Curriculum Statement - Art

‘Art is not what you see, but what you make others see.’ – Edgar Degas

Powerful Knowledge in Art

  • Understanding the unique qualities of different materials and processes and being able to exploit these within practical work.
  • To engage with the contemporary in art – in doing so, seeing beyond the analytical and realistic, and considering /exploring the conceptual.
  • How to question visual language and support opinions with credible examples
  • An understanding of the main Art theories
  • Make connections between art movements and historical/cultural events.
  • Explore key Art pieces and develop skills in analysing and expressing opinions using artistic terminology and vocabulary.


Curriculum Features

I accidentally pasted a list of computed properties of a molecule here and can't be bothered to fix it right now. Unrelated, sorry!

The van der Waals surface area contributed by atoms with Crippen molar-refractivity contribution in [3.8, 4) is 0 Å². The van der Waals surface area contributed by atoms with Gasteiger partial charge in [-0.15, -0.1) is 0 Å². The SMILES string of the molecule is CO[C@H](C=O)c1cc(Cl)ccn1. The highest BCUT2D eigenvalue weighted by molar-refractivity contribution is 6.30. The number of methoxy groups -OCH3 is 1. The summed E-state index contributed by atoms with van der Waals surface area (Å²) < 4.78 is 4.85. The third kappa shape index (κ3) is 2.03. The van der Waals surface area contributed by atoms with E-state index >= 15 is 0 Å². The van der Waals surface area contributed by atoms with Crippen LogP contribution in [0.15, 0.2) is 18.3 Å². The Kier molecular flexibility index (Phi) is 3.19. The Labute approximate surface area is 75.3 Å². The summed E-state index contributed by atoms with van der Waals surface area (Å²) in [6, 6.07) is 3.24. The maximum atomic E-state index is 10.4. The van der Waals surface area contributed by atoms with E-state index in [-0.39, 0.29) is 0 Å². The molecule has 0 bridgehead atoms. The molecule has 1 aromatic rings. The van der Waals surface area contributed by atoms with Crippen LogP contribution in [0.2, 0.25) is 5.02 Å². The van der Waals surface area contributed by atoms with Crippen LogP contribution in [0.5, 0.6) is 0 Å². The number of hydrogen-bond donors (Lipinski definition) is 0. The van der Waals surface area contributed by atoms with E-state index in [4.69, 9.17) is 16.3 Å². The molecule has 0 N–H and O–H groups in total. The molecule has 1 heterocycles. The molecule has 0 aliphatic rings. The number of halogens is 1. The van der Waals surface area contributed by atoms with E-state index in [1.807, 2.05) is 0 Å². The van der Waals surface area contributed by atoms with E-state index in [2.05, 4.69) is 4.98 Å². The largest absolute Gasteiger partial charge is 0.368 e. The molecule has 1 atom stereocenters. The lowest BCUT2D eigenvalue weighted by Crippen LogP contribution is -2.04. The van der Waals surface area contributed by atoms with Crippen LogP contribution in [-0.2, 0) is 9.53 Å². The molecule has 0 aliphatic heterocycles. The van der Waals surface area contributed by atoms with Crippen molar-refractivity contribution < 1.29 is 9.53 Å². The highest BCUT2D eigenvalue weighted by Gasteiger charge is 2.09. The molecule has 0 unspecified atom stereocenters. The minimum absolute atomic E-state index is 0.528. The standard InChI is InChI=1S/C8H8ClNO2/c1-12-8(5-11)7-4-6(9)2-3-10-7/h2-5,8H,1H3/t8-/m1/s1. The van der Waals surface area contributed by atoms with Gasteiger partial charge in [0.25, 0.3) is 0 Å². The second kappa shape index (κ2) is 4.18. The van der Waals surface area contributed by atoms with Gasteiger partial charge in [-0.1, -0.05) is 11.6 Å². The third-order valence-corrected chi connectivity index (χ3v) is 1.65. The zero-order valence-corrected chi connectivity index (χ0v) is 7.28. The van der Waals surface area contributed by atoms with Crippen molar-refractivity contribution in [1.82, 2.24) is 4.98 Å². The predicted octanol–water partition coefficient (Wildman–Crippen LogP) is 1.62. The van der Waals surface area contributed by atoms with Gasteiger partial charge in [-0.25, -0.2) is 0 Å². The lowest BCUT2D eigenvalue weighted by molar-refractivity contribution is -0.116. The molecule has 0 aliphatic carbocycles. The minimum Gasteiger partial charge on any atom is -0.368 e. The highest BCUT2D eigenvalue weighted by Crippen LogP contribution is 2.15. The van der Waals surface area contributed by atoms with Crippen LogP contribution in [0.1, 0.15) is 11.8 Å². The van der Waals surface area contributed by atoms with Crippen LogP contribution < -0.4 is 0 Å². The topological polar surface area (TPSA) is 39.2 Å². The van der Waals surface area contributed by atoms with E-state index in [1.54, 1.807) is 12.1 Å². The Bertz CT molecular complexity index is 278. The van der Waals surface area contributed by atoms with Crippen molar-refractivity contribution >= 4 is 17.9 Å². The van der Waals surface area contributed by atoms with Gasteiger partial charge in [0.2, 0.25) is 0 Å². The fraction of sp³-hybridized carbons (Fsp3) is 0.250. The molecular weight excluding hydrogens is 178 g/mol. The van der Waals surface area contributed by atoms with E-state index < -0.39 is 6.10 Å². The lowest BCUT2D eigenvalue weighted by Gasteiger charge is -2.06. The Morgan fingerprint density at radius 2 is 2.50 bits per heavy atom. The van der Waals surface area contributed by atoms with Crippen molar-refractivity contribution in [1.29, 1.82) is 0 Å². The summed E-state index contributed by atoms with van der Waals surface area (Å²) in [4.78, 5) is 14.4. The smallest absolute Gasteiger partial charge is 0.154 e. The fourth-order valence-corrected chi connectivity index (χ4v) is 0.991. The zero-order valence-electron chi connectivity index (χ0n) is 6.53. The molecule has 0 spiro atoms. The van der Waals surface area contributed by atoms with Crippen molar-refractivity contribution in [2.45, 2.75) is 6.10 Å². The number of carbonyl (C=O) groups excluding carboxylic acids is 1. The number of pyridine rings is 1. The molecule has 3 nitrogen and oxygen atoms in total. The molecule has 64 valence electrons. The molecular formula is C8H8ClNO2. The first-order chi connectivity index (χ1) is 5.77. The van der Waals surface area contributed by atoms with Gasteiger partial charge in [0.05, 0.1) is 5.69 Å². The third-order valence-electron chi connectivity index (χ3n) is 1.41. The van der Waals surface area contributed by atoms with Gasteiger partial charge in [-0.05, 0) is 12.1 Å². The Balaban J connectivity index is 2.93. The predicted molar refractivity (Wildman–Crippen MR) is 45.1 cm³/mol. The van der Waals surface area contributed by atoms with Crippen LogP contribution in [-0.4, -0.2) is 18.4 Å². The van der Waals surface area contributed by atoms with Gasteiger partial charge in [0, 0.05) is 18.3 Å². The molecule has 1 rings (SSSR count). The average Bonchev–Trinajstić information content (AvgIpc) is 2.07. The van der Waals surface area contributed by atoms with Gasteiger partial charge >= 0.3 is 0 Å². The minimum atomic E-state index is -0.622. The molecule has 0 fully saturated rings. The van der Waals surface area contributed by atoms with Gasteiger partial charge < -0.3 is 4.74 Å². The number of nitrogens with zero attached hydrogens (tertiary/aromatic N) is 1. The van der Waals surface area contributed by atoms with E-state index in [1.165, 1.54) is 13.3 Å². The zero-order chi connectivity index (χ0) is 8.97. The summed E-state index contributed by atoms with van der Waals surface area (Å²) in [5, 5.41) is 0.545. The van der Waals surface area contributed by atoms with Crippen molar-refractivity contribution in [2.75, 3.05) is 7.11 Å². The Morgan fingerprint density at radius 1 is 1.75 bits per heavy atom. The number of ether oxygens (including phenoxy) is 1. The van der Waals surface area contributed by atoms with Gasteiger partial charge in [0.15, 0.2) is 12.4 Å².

• Developing the use of visual language by seeing, understanding, questioning and practising.
  • To develop confidence in oracy and rhetoric, while forming opinions and an understanding of Art and Design throughout history and in today’s society.
  • The Art curriculum is critical and contextual at its core. Artists, craftspeople and designers are used to underpin practical tasks to support, develop and allow students to question.
  • To investigate ideas through visual language
  • To explore techniques, materials and ideas
  • To develop the ability to draw.


Co-curriculum Features

Art links with History, English literature, MFL, Geography, Design Technology Beliefs and Values, underpin many of the curriculum projects. Cultural links define many projects and literature is often a key feature.